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Bellflower

Year: 2011
Production Co: Coatwolf Productions
Director: Evan Glodell
Producer: Evan Glodell
Writer: Evan Glodell
Cast: Evan Glodell, Jessie Wiseman

This is the kind of film that makes me wonder why some people want to be film directors. That sounds like I'm being smarmy, but I'm honestly not. Maybe it's being a writer, but the only reason I can imagine anyone would want to be a director would be because they want to tell stories.

To me that's the most important reason for a film to exist and everything else – from sound to colour to 3D to CGI animation, are tools to do it, and the proof of that is the fact that after just a couple of years we stop noticing the newest whizz bang trickery and start asking whether the stories and characters are any good again.

Films seldom fall on their swords over any other aspect, and you can spend almost nothing on a film (Colin, Moon, Bad Taste) and your audience will forgive any budgetary constraints if you simply spin them a great yarn.

By contrast, it seems a lot of people want to get into filmmaking because they love the image and the experimentation it affords. In the case of Bellflower, it's a very successful art piece experimenting with the concept of image. It takes the lo-fi aesthetic to new depths (again, not a subjective criticism), to the extent where writer/director Evan Glodell switches between cameras and one of them appears to have had oil or grease splattered on the lens.

In that respect, Bellflower is a very successful movie. The picture isn't beautiful (nor is it supposed to be), and it's not grainy and gritty like that warzone handheld aesthetic that's still popular, but it has a dirty, greasy, street-spoiled quality that's all its own. We can presume Glodell made the film exactly the way he wanted and it's come out exactly as he designed.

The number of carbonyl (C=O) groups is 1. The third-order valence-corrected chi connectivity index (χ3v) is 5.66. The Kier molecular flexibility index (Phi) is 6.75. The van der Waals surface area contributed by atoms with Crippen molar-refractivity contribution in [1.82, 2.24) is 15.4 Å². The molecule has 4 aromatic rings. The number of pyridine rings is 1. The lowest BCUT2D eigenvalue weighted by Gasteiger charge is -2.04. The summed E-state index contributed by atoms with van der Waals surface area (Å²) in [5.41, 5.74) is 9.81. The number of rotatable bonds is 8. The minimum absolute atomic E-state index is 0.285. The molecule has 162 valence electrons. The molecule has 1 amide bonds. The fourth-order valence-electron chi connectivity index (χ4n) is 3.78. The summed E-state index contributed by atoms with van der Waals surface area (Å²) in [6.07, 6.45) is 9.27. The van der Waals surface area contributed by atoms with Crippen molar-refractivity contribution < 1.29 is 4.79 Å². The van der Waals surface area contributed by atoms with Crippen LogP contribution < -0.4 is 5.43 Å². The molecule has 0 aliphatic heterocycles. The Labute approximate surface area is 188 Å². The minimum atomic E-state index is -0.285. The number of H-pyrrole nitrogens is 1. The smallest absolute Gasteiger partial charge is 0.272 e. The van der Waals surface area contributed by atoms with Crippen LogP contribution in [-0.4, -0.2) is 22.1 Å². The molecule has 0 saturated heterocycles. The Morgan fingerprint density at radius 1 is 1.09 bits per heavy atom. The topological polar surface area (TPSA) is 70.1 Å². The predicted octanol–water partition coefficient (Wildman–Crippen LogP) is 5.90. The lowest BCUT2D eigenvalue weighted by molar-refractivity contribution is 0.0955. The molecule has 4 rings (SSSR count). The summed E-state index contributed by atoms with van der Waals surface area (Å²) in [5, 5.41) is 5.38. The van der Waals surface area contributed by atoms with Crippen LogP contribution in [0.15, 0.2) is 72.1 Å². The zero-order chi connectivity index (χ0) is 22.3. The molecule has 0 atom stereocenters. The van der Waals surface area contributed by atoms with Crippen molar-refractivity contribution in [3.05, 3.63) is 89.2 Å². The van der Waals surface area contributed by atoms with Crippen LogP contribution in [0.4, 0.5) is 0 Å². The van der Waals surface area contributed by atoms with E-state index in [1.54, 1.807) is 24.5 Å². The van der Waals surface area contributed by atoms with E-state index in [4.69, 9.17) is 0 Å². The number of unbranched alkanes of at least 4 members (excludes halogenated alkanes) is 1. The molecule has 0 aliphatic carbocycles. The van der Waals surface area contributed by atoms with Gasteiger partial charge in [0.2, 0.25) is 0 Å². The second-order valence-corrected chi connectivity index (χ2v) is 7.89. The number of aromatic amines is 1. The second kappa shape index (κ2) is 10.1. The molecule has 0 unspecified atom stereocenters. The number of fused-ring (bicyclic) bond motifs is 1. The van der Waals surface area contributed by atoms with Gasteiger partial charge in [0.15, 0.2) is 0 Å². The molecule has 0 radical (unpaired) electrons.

But when it comes to storytelling, that's the problem. Bellflower is much more interested in designing an image than telling a story. There's certainly a premise, as two California dudes (whose speech is replete with Californian surfer/high school lingo to the extent that it grates) are building an arsenal to combat the coming apocalypse, all inspired by Mad Max and which includes a souped up muscle car and a homemade flamethrower.

Aside from that they're just existing in mostly directionless lives. Hero Woodrow (played by director Glodell) falls for a cute local girl, his friend kind of sort of moves in on a friend of hers, and together with the roommate of the hero's girlfriend, the whole band forms a grungy Beverly Hills 90210, all of them fighting with, shagging and bonding with each other.

The apocalypse-preparation subplot seems to be mere staging for how eternally immature and lost these two boys are – there's never an indication that it's a genre film where any apocalypse will actually arrive. And to make things even more difficult, the movie appears to either splinter into parallel stories or keeps jumping back forth in time. You're never sure which, so you never really know the story being told.

Glodell is a great designer and fans of Miranda July or David Lynch will like it, but maybe he should do art installations instead of movies. If you're asking for 90-120 minutes of my life, tell me something I don't know.

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